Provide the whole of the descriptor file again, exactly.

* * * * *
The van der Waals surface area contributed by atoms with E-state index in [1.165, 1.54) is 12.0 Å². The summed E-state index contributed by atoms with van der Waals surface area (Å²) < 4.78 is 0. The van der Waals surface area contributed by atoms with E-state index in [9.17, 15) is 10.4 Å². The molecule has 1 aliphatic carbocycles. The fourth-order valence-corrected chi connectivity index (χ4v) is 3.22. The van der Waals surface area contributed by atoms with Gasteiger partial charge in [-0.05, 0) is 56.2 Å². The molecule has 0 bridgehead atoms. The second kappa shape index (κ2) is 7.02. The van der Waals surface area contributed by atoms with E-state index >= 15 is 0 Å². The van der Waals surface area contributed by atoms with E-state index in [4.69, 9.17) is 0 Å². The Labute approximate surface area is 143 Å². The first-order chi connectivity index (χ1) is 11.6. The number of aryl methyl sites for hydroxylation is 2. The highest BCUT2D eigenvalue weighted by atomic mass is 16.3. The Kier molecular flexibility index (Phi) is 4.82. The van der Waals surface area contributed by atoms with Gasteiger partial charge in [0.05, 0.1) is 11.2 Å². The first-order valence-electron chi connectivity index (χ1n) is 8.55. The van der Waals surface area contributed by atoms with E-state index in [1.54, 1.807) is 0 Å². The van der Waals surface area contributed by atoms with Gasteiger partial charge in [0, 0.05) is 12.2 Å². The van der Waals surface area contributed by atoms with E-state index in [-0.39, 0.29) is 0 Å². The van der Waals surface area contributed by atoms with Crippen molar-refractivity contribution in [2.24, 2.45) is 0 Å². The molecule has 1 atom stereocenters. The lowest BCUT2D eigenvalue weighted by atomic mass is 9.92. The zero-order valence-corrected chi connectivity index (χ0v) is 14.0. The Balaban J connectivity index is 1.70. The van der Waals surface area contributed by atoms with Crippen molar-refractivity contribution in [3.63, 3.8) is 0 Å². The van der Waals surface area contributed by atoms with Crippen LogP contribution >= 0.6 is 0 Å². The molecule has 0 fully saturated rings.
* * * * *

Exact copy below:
The van der Waals surface area contributed by atoms with E-state index in [1.165, 1.54) is 12.0 Å². The summed E-state index contributed by atoms with van der Waals surface area (Å²) < 4.78 is 0. The van der Waals surface area contributed by atoms with E-state index in [9.17, 15) is 10.4 Å². The molecule has 1 aliphatic carbocycles. The fourth-order valence-corrected chi connectivity index (χ4v) is 3.22. The van der Waals surface area contributed by atoms with Gasteiger partial charge in [-0.05, 0) is 56.2 Å². The molecule has 0 bridgehead atoms. The second kappa shape index (κ2) is 7.02. The van der Waals surface area contributed by atoms with E-state index >= 15 is 0 Å². The van der Waals surface area contributed by atoms with E-state index in [4.69, 9.17) is 0 Å². The Labute approximate surface area is 143 Å². The first-order chi connectivity index (χ1) is 11.6. The number of aryl methyl sites for hydroxylation is 2. The highest BCUT2D eigenvalue weighted by atomic mass is 16.3. The Kier molecular flexibility index (Phi) is 4.82. The van der Waals surface area contributed by atoms with Gasteiger partial charge in [0.05, 0.1) is 11.2 Å². The first-order valence-electron chi connectivity index (χ1n) is 8.55. The van der Waals surface area contributed by atoms with E-state index in [1.54, 1.807) is 0 Å². The van der Waals surface area contributed by atoms with Gasteiger partial charge in [0, 0.05) is 12.2 Å². The van der Waals surface area contributed by atoms with E-state index in [-0.39, 0.29) is 0 Å². The van der Waals surface area contributed by atoms with Crippen molar-refractivity contribution in [2.24, 2.45) is 0 Å². The molecule has 1 atom stereocenters. The lowest BCUT2D eigenvalue weighted by atomic mass is 9.92. The zero-order valence-corrected chi connectivity index (χ0v) is 14.0. The Balaban J connectivity index is 1.70. The van der Waals surface area contributed by atoms with Crippen molar-refractivity contribution in [3.63, 3.8) is 0 Å². The van der Waals surface area contributed by atoms with Crippen LogP contribution >= 0.6 is 0 Å². The molecule has 0 fully saturated rings.